Most organizations have in the past invested in tools for monitoring their on-premise data centres, but these legacy tools now turn out to be misfit and fall short of providing the unified view. An enterprise faces challenges in workloads monitoring and in understanding the cost implications when multiple vendors are involved.
Most organizations also find it difficult to integrate and connect the multicloud environment to a single entity for network management as these isolated environments are subject to security breaches, cyber-attacks, and vulnerabilities.
Multicloud introduces additional complexity when it comes to application delivery and reflects the importance of standardization on tools and processes. An enterprise faces difficulties when it comes to moving an application between clouds as it sometimes involve significant effort for application reconfiguration and sometime necessitates different sets of tools and practices.
Beacon of Hope for Rapid Adoption
The recent developments in various vendor offering in the monitoring tool area and software-defined networking (SDN) are driving the multicloud adoption. The container platforms are becoming the beacon of hope when it comes to addressing the portability challenges.
As different cloud solutions run in different software environments, containers and container orchestrations became the ideal enablers of multicloud deployments because they isolate software from the underlying environment and empowers developers to build applications that can be deployed and scaled essentially anywhere.
Containers based on immutable image with runtime dependencies resolved within the image, facilitates portability while Kubernetes facilitates orchestration and scheduling and helps in running containers at scale. With the growing support for containers and Kubernetes by all major cloud providers including Google, Amazon, Red Hat and Azure, developers will be able to deploy and run portable solutions, regardless of chosen environment for deployment.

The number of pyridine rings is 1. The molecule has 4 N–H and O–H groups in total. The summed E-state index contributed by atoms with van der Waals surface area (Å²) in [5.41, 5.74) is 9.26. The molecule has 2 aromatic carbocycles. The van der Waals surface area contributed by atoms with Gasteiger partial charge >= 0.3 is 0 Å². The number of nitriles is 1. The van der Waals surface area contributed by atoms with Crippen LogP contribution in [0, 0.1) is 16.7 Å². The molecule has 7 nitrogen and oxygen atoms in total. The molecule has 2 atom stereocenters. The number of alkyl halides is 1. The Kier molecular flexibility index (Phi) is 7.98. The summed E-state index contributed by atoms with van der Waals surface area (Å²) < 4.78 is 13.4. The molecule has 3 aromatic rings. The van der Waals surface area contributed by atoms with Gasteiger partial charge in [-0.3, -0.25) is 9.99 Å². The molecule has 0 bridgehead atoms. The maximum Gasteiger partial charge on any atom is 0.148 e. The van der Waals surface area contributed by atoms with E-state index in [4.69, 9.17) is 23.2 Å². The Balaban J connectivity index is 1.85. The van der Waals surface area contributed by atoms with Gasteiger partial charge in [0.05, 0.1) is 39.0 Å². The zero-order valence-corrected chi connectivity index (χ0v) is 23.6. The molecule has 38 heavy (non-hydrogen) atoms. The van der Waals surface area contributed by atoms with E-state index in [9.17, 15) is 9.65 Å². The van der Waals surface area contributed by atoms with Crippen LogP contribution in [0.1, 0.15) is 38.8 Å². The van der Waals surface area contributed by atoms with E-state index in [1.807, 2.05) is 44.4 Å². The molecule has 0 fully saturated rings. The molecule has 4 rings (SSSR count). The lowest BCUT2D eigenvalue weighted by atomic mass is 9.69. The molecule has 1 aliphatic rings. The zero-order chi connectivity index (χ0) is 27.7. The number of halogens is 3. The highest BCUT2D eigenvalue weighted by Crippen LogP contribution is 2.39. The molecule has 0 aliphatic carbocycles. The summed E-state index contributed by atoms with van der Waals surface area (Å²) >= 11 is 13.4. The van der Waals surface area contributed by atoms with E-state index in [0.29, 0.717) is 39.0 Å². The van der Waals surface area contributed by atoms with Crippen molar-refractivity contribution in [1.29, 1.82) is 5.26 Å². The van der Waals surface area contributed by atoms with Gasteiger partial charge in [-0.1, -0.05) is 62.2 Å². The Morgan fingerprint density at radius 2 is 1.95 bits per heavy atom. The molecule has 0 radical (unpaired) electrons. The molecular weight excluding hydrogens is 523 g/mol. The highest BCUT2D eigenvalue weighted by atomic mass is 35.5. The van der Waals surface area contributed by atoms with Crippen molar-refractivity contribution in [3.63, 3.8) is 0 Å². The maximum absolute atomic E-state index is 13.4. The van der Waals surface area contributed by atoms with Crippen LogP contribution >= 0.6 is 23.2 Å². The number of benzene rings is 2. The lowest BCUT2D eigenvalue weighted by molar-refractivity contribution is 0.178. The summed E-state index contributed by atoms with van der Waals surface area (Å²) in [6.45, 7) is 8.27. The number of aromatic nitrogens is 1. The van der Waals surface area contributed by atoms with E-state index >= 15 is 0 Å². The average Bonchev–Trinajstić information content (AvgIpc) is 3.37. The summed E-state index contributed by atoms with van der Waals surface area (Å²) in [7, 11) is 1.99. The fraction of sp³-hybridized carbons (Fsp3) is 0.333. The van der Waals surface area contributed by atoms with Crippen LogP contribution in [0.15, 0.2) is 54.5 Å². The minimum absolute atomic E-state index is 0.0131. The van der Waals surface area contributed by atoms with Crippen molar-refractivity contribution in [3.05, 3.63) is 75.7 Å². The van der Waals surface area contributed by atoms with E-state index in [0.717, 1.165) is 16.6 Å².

With the availability of ‘off-the-self’ container platforms such as Red Hat OpenShift container platform, which is based on enterprise Kubernetes solution and works with all major public cloud platforms including AWS, Azure, GCP, the adoption of multicloud will witness rapid-growth scenarios as they facilitate truly portable environments and ease the workload monitoring challenges for the IT teams.
On the deployment automation front, provisioning pre-defined environments on demand was a challenging ask, but with the concept of managing environment in the same way as applications by describing the entire infrastructure-as-code (IaC) unlocked the door to complete automation. With the emergence of multi-cloud continuous delivery platform, organizations are now equipped with the necessary capabilities to carry out faster and reliable rollouts across different cloud platforms.
The container platforms promise to provide an environment with execution, orchestration, integration, security, management, and deployment automation capabilities designed to provision and control container clusters across multiple cloud infrastructure platforms. However, enterprises still need to be cautious of the fact that offerings in the market are relatively young and likely to see innovations from different vendors. Hence, it is always recommended for organizations to take an incremental fail-fast approach based on ‘pilot-adopt-accelerate-sustain’ models.